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Review Discusses Pneumonitis as an Adverse Effect of Checkpoint Inhibitors

Alison Rodriguez
Research published by Cancer Management & Research explores the efficacy of treating multiple malignancies with immune checkpoint inhibitors and programmed cell death-1 inhibitors (PD-1). The review specifically analyzes the presence of pneumonitis as an adverse event following treatment of checkpoint inhibitors.
Research published by Cancer Management & Research explores the efficacy of treating multiple malignancies with immune checkpoint inhibitors and programmed cell death-1 inhibitors (PD-1). The review specifically analyzes the presence of pneumonitis as an adverse event following treatment of checkpoint inhibitors.

The immune checkpoint inhibitors are intended to target cytotoxic T-lymphocyte antigen 4 (CTLA-4) and PD-1, in order to block negative T-cell regulators and promote antitumor immune activity. Pneumonitis is one of the potential life-threatening immune-relate adverse events (irAEs) that are associated with checkpoint inhibition.

When reviewing the epidemiology of checkpoint inhibitor-related pneumonitis (CIP), the researchers discussed the rare occurrences of CIP. In a clinical trial, there was a less than 5% occurrence in patients treated with a monotherapy and a slightly greater than 5% incidence of those treated with a combination therapy.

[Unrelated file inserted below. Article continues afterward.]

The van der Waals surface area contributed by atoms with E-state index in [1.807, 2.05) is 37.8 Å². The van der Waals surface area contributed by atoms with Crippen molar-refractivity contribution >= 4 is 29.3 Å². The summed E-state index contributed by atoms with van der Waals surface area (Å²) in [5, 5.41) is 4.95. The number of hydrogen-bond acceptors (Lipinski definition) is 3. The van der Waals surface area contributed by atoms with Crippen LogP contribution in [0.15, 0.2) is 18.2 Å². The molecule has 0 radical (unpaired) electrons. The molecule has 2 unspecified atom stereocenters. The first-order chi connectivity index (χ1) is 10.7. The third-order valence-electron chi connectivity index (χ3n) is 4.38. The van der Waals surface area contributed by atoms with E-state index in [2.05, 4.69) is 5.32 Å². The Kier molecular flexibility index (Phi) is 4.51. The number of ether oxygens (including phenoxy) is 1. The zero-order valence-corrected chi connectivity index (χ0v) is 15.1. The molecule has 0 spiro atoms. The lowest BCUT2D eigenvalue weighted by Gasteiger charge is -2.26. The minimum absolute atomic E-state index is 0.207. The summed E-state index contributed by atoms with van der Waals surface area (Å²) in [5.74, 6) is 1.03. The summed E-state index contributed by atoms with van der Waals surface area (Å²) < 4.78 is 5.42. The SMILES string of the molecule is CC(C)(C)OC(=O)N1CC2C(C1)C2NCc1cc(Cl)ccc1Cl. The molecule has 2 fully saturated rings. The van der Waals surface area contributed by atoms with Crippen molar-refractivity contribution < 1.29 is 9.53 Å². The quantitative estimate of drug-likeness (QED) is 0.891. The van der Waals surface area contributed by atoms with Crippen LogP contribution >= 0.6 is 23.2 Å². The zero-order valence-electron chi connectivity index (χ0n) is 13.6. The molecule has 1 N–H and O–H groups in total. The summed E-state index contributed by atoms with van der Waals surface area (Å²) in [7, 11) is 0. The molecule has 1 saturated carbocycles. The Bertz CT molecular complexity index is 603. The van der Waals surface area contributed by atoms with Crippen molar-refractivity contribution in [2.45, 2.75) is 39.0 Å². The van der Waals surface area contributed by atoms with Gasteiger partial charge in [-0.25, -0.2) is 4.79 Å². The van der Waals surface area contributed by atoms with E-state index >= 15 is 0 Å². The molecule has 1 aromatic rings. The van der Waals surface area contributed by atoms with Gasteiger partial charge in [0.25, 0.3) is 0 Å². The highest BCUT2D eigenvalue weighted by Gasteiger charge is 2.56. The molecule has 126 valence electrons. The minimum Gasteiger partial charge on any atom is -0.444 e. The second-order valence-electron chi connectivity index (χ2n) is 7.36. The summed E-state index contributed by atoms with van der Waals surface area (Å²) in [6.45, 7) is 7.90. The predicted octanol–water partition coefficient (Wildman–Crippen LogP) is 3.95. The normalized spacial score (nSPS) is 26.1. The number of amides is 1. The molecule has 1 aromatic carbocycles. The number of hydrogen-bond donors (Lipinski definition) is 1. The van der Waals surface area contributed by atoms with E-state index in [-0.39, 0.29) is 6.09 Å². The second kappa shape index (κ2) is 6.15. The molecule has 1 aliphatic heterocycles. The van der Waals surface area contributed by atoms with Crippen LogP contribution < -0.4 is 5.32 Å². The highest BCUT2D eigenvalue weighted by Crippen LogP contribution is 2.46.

Pneumonitis is less common among patients with anti-CTLA-4 treatment than those with anti-PD-1 treatment, according to the review. The risk of the adverse effect disease also may be influenced by the tumor type and greater in patients with non-small cell lung cancer. However, there are no specific or direct patient risk factors that can be determined for those that develop the pneumonitis.

An early diagnosis of CIP contributes to the efficacy of the necessary treatment. Grade 2 pneumonitis can often be treated with steroids, as they do not affect the efficacy of the immunotherapy. Grade 3/4 pneumonitis patients however, should be admitted to a hospital due to the severity of their symptoms and the life-threatening risks. The review also suggests that not who experience moderate to severe pneumonitis stop receiving their checkpoint inhibitor doses.

“The introduction of the immune checkpoint inhibitors has reinvigorated the management of a number of malignancies. Anti-CTLA-4 and anti-PD-1 agents have demonstrated marked efficacy in the treatment of advanced cancers and have shed light on new tumor biologic and immunologic principles,” concluded the review. “Nonetheless, immunotherapy is associated with rare but potentially life-threatening irAEs. The widespread use of these agents demands a greater understanding of the clinical manifestations, diagnosis, and treatment of these side effects.”

 
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